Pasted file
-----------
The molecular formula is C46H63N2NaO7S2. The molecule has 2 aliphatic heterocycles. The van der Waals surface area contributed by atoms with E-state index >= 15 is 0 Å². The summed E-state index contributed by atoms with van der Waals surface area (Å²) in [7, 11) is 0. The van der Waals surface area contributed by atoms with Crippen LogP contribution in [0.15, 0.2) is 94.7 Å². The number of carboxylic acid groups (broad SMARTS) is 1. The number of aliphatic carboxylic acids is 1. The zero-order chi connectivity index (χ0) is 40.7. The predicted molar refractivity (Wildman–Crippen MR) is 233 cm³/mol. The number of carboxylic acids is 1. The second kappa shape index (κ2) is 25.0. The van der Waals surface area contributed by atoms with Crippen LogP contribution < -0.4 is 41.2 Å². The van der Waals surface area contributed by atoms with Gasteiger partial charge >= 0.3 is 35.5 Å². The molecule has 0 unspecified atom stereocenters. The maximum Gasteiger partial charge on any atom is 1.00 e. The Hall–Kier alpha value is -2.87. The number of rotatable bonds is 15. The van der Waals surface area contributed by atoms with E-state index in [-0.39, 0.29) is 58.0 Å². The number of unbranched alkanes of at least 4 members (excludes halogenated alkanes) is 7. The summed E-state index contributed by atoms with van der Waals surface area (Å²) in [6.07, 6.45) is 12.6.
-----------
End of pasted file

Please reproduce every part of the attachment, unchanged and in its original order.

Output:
The molecular formula is C46H63N2NaO7S2. The molecule has 2 aliphatic heterocycles. The van der Waals surface area contributed by atoms with E-state index >= 15 is 0 Å². The summed E-state index contributed by atoms with van der Waals surface area (Å²) in [7, 11) is 0. The van der Waals surface area contributed by atoms with Crippen LogP contribution in [0.15, 0.2) is 94.7 Å². The number of carboxylic acid groups (broad SMARTS) is 1. The number of aliphatic carboxylic acids is 1. The zero-order chi connectivity index (χ0) is 40.7. The predicted molar refractivity (Wildman–Crippen MR) is 233 cm³/mol. The number of carboxylic acids is 1. The second kappa shape index (κ2) is 25.0. The van der Waals surface area contributed by atoms with Crippen LogP contribution < -0.4 is 41.2 Å². The van der Waals surface area contributed by atoms with Gasteiger partial charge >= 0.3 is 35.5 Å². The molecule has 0 unspecified atom stereocenters. The maximum Gasteiger partial charge on any atom is 1.00 e. The Hall–Kier alpha value is -2.87. The number of rotatable bonds is 15. The van der Waals surface area contributed by atoms with E-state index in [-0.39, 0.29) is 58.0 Å². The number of unbranched alkanes of at least 4 members (excludes halogenated alkanes) is 7. The summed E-state index contributed by atoms with van der Waals surface area (Å²) in [6.07, 6.45) is 12.6.